The dust has begun to settle after the alleged ‘constitutional outrage’ of the House of Lords asking the government to think again about tax credits. By setting up a Review, chaired by the redoubtable Lord Strathclyde, the Prime Minister and Chancellor seem to have conceded that there might be some value reflecting before rushing off to seek curbs to the powers of the non-elected peers of the realm. The polling evidence is that the public think that we got it about right. Most of the normally Conservative-leaning national press think that too and commentators across the spectrum have congratulated peers for their wise decision.
So what did we learn from the three and a half hours it took to debate? First, that the House of Lords can be relevant when there is a national debate about topical political issues that directly impact on the public. Secondly, that despite his much vaunted ability to put Labour in a difficult place George Osborne can get big issues spectacularly wrong. Thirdly, that even a government in its pomp (as they often are in the first year after an election) should and can be challenged. Fourthly, that Parliament does matter and can add colour to daily life. And finally, that the quality of an argument in debate can still make a difference to how people decide on issues.
The best moment in the debate came when our former Social Security Minister, Baroness Patricia Hollis, took the House through the impact the proposed cut in tax credit would have on the incomes of those who work and struggle to make ends meet. Literally, you could have heard a pin drop in the chamber. And nobody challenged her figures. Poverty is grinding and Osborne’s understanding of its impact is remote and negligible. Hard work may give you dignity but when it squeezes the life out of you and ‘rewards’ you with a marginal rate of tax at 93% you feel cheated. And you are poor.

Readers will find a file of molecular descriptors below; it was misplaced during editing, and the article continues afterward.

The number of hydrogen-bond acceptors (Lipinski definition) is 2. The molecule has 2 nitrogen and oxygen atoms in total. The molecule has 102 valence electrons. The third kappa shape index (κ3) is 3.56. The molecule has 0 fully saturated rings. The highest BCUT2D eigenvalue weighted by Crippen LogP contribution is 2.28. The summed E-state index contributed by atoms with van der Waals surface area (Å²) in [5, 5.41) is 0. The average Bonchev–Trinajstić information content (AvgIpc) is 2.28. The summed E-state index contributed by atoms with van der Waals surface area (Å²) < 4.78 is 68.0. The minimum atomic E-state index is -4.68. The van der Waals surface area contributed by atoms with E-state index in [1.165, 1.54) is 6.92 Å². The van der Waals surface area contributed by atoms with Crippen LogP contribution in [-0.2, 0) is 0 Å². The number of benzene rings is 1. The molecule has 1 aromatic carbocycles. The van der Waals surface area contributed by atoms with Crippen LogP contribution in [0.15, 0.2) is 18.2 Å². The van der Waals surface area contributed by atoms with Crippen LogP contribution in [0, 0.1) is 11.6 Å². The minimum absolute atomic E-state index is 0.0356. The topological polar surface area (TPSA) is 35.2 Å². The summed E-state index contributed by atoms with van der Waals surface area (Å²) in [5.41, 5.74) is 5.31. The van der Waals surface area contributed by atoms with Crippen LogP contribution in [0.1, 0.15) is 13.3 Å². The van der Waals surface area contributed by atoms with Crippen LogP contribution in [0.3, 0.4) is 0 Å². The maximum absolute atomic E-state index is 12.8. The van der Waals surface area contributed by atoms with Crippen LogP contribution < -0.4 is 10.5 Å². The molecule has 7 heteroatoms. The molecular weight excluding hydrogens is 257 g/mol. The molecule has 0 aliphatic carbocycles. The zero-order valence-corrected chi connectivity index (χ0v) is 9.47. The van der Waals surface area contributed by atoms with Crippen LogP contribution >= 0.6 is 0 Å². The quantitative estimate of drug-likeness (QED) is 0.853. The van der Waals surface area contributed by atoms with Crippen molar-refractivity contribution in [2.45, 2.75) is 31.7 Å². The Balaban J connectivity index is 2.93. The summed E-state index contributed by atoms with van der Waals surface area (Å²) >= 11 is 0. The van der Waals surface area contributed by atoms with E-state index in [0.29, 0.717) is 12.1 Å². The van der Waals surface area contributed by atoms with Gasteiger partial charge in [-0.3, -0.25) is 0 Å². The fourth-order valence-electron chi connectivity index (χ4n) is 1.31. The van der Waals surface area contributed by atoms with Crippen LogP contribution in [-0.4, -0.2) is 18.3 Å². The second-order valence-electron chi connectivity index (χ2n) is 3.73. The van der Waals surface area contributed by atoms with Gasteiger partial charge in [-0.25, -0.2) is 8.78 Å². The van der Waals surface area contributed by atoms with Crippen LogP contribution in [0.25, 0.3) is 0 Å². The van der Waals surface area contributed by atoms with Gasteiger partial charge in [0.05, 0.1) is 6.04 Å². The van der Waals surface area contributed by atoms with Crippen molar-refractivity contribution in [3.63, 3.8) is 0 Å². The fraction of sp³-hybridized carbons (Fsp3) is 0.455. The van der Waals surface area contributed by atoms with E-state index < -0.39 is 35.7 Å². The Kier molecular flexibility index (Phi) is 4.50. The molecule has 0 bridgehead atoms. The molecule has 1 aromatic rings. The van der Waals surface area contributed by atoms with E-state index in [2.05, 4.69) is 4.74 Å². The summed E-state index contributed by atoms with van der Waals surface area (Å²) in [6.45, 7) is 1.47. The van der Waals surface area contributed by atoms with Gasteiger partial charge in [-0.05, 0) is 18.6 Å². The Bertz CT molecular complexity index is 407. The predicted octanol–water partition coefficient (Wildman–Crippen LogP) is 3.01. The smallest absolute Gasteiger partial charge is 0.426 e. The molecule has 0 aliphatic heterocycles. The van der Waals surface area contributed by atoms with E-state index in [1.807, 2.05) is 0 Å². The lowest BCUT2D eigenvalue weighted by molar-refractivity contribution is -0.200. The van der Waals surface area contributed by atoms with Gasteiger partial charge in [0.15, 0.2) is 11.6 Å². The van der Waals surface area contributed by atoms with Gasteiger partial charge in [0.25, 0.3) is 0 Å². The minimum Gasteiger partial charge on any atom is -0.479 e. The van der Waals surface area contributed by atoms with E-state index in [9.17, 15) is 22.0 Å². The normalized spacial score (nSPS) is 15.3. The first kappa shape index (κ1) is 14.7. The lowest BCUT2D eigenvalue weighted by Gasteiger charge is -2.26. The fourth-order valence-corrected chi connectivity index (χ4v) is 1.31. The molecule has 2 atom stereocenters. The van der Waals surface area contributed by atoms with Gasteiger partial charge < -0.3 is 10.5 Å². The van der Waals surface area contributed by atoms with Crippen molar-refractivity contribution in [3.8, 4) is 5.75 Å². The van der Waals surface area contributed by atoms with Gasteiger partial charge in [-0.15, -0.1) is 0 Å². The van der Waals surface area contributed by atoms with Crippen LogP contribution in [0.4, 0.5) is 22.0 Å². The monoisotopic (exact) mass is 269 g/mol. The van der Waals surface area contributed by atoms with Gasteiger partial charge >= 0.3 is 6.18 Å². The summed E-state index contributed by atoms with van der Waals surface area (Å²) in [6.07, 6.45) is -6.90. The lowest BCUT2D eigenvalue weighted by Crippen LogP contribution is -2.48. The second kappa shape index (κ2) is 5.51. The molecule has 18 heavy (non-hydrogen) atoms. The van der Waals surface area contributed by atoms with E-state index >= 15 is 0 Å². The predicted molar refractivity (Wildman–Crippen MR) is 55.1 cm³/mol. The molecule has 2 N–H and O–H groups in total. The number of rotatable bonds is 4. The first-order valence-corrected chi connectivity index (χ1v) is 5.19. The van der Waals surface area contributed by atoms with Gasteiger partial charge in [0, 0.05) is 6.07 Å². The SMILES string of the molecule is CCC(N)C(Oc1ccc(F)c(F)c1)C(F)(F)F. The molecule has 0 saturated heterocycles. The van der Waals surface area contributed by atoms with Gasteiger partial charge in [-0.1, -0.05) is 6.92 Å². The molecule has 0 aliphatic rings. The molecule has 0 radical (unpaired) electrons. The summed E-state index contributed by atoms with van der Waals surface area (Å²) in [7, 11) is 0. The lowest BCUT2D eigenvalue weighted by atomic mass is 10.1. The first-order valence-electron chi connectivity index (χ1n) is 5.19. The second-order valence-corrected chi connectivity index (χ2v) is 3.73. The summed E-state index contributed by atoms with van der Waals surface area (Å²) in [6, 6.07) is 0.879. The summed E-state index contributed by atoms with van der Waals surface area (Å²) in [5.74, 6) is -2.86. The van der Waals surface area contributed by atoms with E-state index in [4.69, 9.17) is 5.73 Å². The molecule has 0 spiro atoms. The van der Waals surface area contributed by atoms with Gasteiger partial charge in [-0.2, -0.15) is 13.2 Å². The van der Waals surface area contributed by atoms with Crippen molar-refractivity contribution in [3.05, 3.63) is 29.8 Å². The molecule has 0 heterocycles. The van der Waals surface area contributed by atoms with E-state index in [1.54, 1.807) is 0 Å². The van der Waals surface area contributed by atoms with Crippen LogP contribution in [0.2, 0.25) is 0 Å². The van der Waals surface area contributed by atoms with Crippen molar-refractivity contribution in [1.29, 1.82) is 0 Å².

I looked over the chamber at one point and spotted Lord Green (of HSBC fame) and wondered if it troubled him that one of his personal staff might be a loser from the government’s attack on the working poor. Then my sight-line alighted on Lord Lloyd Webber, who it is said had flown back from New York especially to be there to enforce cuts in the pay of workers earning as little as £12k a year.
The government benches in the Lords have a ‘Millionaires Row’ made up of solid Conservatives such as Lords Borwick, Bell and Bamford. Less a firm of lawyers, more a list of donors. There they sat listening intently as most did as the arguments went back and forth. Those coming to Osborne’s aid told us that the cuts were part of a well-advertised package of welfare reform savings, essential to meet the Chancellors deficit reduction target, and essential to cut the ballooning cost of tax credits. So well-advertised that while Osborne said much about his clever uplift to the living wage he hadn’t mentioned the tax credit changes which made the increase “affordable”. Having lost the economic arguments, what we were left with was all about the ‘primacy of the Commons’. Words that I don’t recall Tories using much during the time they spent over thirteen years inflicting 500 defeats on the last Labour government.
From the Bishops benches we heard about the immorality of the cuts, only to find that the Conservative leader in the Lords thought that the House should support the government’s proposals, although they were free to express their outrage through a non-fatal Motion of Regret. I’m not sure to whose greater embarrassment, the Bishops or the government.
Suddenly it felt that we were at the right moment to vote. The Crossbench Peer Lord Low of Dalston popped up with great prescience said that he thought we had heard enough and that we should vote.